At an ecological level, discarded fruit leavings are not the cat's meow either. Almost none of the produce you discard will sprout new life. An apple seed or a plum pit might, because these grow in your area, but due to the unpredictable nature of sexual reproduction in domesticated tree fruit, the resultant tree would likely be a weird, unrecognizable, and less tasty fruit. If you live in a human-dominated landscape, it will be torn up. Any animals that eat the fruit will be scavengers who have other food sources, because no animal could build a life on waiting for banana peels. In a worst-case scenario, an innocent animal would eat your garbage and suffer indigestion or death. (I'm kind of making the death part up, but it doesn't seem utterly out of the question.)

Those are some of the reasons why we should stop throwing our produce bits about. True, one alternative is to throw them in the garbage, where they will be interred for centuries. But the other alternative, composting them, fulfills almost all the aspects of your fantasy world. If you were to compost your pits and peels, they would transform themselves into nourishing plant nutrients. Composted material isn't just more aesthetically pleasing than rotting banana peels, it has a chemical and structural difference that is beneficial to plants. If you then threw this material under the bushes -- oh, happy bushie day.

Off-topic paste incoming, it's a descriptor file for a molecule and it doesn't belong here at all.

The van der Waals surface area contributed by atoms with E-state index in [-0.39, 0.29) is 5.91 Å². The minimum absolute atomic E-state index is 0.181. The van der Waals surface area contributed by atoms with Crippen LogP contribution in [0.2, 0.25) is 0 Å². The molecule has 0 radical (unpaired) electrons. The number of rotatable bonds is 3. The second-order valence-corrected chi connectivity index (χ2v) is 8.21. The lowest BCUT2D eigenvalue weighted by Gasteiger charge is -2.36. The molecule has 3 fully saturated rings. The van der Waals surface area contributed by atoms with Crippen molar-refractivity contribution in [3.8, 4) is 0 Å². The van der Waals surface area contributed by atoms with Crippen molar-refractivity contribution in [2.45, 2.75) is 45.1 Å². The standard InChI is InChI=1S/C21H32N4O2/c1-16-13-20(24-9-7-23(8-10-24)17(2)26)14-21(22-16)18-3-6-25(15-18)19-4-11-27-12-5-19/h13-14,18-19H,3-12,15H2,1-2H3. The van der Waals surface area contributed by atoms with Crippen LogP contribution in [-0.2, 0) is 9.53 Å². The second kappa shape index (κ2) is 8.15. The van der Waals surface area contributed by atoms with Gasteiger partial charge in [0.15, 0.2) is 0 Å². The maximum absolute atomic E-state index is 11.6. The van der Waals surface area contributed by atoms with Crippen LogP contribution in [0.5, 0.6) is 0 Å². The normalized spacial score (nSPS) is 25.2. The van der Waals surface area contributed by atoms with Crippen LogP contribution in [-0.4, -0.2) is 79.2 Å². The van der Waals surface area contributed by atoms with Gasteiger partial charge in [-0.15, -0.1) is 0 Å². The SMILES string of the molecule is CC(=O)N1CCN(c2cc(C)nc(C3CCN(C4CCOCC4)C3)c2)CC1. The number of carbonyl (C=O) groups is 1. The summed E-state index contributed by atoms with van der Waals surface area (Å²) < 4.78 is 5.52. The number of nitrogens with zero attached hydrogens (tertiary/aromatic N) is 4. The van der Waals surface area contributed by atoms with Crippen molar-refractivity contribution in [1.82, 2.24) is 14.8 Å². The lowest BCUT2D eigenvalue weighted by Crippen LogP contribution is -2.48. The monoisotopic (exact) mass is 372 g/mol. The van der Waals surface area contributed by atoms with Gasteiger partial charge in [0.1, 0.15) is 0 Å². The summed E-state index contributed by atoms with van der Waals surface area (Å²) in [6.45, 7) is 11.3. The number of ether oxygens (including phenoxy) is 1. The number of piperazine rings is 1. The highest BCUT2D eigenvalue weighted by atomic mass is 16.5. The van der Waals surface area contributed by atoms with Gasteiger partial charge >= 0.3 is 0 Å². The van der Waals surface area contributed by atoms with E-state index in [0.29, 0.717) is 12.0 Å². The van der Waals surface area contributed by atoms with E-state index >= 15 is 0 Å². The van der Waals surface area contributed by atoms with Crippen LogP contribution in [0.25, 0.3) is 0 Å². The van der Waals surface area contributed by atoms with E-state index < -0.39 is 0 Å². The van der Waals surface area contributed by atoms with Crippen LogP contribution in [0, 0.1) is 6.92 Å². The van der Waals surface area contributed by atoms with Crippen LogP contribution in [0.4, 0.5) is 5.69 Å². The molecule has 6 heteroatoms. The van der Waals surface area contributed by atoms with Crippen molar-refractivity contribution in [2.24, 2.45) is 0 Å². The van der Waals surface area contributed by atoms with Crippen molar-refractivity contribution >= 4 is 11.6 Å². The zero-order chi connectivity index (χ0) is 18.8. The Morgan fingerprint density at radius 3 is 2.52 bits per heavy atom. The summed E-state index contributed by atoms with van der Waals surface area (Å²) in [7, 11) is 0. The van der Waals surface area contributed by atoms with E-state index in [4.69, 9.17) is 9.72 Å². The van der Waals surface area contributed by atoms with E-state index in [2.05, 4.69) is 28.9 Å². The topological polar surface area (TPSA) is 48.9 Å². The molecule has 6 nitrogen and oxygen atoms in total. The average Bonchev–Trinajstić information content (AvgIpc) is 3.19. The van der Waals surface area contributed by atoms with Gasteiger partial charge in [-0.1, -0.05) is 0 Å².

Luckily for you, basic information about all sorts of composting is just a click away, on this very website. May your fantasy life simply improve as you change your leftover hummus into humus.


02 October 2007

going green. why?

with the upcoming presidential elections we've seen many of the candidates "go green." some may think the candidates' reasoning is because it's trendy nowadays and the people want answers. others may see it as a legitimate platform of concern and want for change.

what do you think?

why are you going green? is it because you truly believe in the cause and the want for a better tomorrow? are you going green because it's trendy and all your friends are doing it? are you going green because it feels like the right thing to do? are you going green because that's just the way you live? are you going green because you've been doing it since you were a youngin'?

why are you going green?

are you a green voice encouraging those around you to go green? are you a stalemate? do you practice your green ways but keep them to yourself because you're embarrassed others will counter your beliefs?

going green may be the first bandwagon for people to jump on, the first trend for people to follow, that could positively affect everyone on this planet.